By Holly Ritson
University of Adelaide and CIGJ, ANU
While there was understandable disappointment in the court’s declaration that the act, and any marriages solemnised under it, are of no effect, the court has delivered a judgment that should provide cause for celebration for equal marriage advocates, and those of us who enjoy a novel interpretation of a constitutional provision.
The Court found that the Marriage Equality Act could not operate concurrently with the federal Marriage Act 1961. Under the Constitution, the Federal Parliament is empowered to legislate with respect to marriage, a power they have exercised by passing the Marriage Act.
The Marriage Act provides a ‘comprehensive and exhaustive’ account of marriage law in Australia, including an explicit provision that heterosexual marriage is the only legally recognised type of marriage, making the ACT act’s definition of marriage (as between two persons of the same sex) inconsistent. Legally, legislation passed by the ACT that is inconsistent with federal legislation has no effect.
Much of the Court’s decision turned on whether the term marriage as used in the Constitution included same sex marriage. If the court found that the definition did not include same sex marriage, arguably the Marriage Equality Act could have existed concurrently with the Marriage Act.
The Court’s finding that constitutionally, ‘marriage’ includes same sex marriage means that Federal parliament does have the power to legislate for same sex marriage. This finding voided the ACT’s argument that the Marriage Equality Act sought to legislate on a type of marriage on which the Federal Parliament could not legislate and so should have been recognised.
Not legislating for same sex marriage has not created an opportunity for States to introduce their own legislation. Rather it is parliament’s indication that under Australian law, same sex marriage is not marriage.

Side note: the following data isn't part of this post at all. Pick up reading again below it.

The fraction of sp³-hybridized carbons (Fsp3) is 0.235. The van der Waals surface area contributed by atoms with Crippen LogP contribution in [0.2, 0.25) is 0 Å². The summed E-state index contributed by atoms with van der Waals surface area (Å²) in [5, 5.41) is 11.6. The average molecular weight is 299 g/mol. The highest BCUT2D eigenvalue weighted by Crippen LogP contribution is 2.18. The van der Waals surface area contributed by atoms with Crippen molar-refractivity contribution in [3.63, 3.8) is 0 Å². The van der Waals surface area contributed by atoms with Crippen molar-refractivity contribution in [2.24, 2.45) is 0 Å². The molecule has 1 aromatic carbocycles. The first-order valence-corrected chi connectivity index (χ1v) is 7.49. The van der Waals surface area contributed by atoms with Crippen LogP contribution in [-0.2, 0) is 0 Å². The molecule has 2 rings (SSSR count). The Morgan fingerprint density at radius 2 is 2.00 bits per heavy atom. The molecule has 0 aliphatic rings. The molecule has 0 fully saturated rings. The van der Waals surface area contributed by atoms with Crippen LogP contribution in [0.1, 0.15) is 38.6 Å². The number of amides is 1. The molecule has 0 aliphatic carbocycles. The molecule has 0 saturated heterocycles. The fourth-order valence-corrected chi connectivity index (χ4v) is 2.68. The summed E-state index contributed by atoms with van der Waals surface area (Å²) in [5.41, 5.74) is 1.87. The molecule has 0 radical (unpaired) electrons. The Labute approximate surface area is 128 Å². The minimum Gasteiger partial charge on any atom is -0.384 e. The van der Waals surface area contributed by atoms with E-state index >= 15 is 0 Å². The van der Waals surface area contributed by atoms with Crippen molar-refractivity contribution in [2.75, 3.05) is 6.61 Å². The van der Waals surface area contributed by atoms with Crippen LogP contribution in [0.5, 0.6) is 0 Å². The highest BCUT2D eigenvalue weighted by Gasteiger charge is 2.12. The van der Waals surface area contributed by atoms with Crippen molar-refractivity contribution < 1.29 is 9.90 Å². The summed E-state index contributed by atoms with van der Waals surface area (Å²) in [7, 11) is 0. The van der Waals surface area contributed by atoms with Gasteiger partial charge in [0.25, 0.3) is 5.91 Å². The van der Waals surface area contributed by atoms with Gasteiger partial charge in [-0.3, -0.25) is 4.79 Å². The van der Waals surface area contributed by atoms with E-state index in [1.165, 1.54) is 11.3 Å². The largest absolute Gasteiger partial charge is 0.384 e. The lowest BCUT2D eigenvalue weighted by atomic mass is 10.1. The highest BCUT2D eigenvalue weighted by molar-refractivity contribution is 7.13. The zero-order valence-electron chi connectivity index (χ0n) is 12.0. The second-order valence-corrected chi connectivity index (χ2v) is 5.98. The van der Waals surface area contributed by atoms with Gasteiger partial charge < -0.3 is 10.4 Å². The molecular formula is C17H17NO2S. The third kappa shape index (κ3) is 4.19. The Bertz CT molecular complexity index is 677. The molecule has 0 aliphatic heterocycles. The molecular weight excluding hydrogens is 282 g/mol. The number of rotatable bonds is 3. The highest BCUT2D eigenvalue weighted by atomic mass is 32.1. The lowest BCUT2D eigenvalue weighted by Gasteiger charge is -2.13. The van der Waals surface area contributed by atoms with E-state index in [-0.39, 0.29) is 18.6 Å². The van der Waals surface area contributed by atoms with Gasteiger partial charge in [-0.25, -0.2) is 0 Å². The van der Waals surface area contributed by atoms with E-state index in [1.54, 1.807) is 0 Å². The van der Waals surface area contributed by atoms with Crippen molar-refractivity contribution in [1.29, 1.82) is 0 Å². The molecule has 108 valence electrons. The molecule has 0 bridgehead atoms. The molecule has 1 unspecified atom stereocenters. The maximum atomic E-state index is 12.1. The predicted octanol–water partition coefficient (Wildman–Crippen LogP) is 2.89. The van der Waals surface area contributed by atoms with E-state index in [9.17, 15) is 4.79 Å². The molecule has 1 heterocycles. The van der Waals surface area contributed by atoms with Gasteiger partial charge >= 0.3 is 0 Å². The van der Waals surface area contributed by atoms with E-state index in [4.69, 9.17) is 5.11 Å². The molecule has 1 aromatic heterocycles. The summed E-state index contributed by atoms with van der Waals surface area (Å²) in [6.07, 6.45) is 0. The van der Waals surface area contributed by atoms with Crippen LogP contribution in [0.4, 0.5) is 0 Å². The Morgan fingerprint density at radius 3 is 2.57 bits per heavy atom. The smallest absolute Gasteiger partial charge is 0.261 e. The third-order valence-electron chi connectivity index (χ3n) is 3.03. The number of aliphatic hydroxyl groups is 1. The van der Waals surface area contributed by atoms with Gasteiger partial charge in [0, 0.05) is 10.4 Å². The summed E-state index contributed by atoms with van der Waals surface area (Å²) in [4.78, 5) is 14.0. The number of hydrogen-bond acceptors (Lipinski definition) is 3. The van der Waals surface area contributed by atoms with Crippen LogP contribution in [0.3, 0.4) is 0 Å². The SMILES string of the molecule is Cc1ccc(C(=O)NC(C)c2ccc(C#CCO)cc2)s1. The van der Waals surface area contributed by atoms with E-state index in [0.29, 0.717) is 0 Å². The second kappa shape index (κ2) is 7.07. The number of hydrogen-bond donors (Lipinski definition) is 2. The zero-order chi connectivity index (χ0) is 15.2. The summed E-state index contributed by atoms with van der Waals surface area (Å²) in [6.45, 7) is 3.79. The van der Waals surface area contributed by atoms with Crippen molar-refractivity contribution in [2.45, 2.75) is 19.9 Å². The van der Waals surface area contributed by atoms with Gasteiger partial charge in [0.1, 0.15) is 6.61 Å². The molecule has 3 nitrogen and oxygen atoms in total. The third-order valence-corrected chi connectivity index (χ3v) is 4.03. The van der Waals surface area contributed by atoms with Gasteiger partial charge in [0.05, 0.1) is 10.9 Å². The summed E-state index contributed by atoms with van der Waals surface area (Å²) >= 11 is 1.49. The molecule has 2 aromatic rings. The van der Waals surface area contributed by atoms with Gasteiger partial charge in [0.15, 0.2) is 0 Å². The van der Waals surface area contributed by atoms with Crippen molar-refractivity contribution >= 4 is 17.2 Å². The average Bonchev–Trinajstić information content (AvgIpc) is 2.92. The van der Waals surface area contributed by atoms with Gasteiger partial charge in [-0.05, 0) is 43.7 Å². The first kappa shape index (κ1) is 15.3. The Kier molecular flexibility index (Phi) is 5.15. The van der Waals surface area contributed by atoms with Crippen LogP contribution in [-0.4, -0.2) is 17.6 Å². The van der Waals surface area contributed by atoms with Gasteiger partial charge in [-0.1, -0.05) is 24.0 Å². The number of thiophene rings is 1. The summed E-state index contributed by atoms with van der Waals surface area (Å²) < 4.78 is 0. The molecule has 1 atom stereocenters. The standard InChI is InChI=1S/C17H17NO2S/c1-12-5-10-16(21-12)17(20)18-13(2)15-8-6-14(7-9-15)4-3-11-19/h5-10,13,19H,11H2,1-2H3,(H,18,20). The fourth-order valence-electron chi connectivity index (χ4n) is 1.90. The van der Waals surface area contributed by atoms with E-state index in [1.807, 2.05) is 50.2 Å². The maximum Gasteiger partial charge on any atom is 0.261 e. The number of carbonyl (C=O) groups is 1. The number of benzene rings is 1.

The High Court’s decision has found that under the Australian Constitution this is not the case. As such, the onus is now on Federal Parliament to amend the definition of ‘marriage’ in the Marriage Act to reflect contemporary understandings of marriage.
As it currently stands, the act defines marriage as ‘the union of a man and a woman to the exclusion of all others, voluntarily entered into for life’. By refusing to change this definition, parliament is showing itself to be out of touch with not only its constituents and international trends, but with current interpretations of ‘marriage’ as a legal construct.
For an institution that is governed by a document written over 100 years ago, the approach taken by the High Court in determining the constitutional definition of marriage is quite contemporary.
The Court could have taken a more traditional approach to defining marriage as between a man and a woman, as was the case at the time of Federation. Instead, in finding that the term ‘marriage’ includes marriage between persons of the same sex, the Court’s interpretation aligns with popular understandings of marriage equality.
The Court emphasised that understandings of marriage as a legal status, reflective of a social institution, are not, and never have been immutable, using the example of changes to post-divorce rights for women as an example of how understandings of marriage can change. The Court also distinguished between understandings of marriage in ‘Christendom’ and what can be understood as marriage under the Constitution.